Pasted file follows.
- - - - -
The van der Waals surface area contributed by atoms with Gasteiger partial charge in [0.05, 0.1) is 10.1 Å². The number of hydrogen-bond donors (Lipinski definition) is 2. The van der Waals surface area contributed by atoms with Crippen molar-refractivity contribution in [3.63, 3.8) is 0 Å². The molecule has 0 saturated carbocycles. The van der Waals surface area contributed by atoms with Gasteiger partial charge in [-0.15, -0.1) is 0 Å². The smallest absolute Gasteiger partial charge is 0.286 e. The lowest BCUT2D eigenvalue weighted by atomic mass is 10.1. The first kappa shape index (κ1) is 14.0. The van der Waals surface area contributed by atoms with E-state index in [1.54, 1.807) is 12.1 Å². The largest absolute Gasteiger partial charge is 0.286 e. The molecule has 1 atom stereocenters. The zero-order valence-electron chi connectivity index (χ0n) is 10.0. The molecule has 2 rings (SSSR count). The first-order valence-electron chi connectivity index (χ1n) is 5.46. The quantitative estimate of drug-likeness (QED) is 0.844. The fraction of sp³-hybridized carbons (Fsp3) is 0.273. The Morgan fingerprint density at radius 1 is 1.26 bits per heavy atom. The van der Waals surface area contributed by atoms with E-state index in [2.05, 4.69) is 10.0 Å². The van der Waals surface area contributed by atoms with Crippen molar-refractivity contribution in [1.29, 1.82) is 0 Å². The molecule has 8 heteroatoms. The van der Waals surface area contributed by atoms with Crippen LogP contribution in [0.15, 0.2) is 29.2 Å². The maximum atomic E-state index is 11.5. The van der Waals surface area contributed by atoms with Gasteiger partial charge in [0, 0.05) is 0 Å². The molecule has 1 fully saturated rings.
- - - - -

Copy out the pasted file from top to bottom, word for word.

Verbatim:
The van der Waals surface area contributed by atoms with Gasteiger partial charge in [0.05, 0.1) is 10.1 Å². The number of hydrogen-bond donors (Lipinski definition) is 2. The van der Waals surface area contributed by atoms with Crippen molar-refractivity contribution in [3.63, 3.8) is 0 Å². The molecule has 0 saturated carbocycles. The van der Waals surface area contributed by atoms with Gasteiger partial charge in [-0.15, -0.1) is 0 Å². The smallest absolute Gasteiger partial charge is 0.286 e. The lowest BCUT2D eigenvalue weighted by atomic mass is 10.1. The first kappa shape index (κ1) is 14.0. The van der Waals surface area contributed by atoms with E-state index in [1.54, 1.807) is 12.1 Å². The largest absolute Gasteiger partial charge is 0.286 e. The molecule has 1 atom stereocenters. The zero-order valence-electron chi connectivity index (χ0n) is 10.0. The molecule has 2 rings (SSSR count). The first-order valence-electron chi connectivity index (χ1n) is 5.46. The quantitative estimate of drug-likeness (QED) is 0.844. The fraction of sp³-hybridized carbons (Fsp3) is 0.273. The Morgan fingerprint density at radius 1 is 1.26 bits per heavy atom. The van der Waals surface area contributed by atoms with E-state index in [2.05, 4.69) is 10.0 Å². The van der Waals surface area contributed by atoms with Crippen molar-refractivity contribution in [1.29, 1.82) is 0 Å². The molecule has 8 heteroatoms. The van der Waals surface area contributed by atoms with Crippen LogP contribution in [0.15, 0.2) is 29.2 Å². The maximum atomic E-state index is 11.5. The van der Waals surface area contributed by atoms with Gasteiger partial charge in [0, 0.05) is 0 Å². The molecule has 1 fully saturated rings.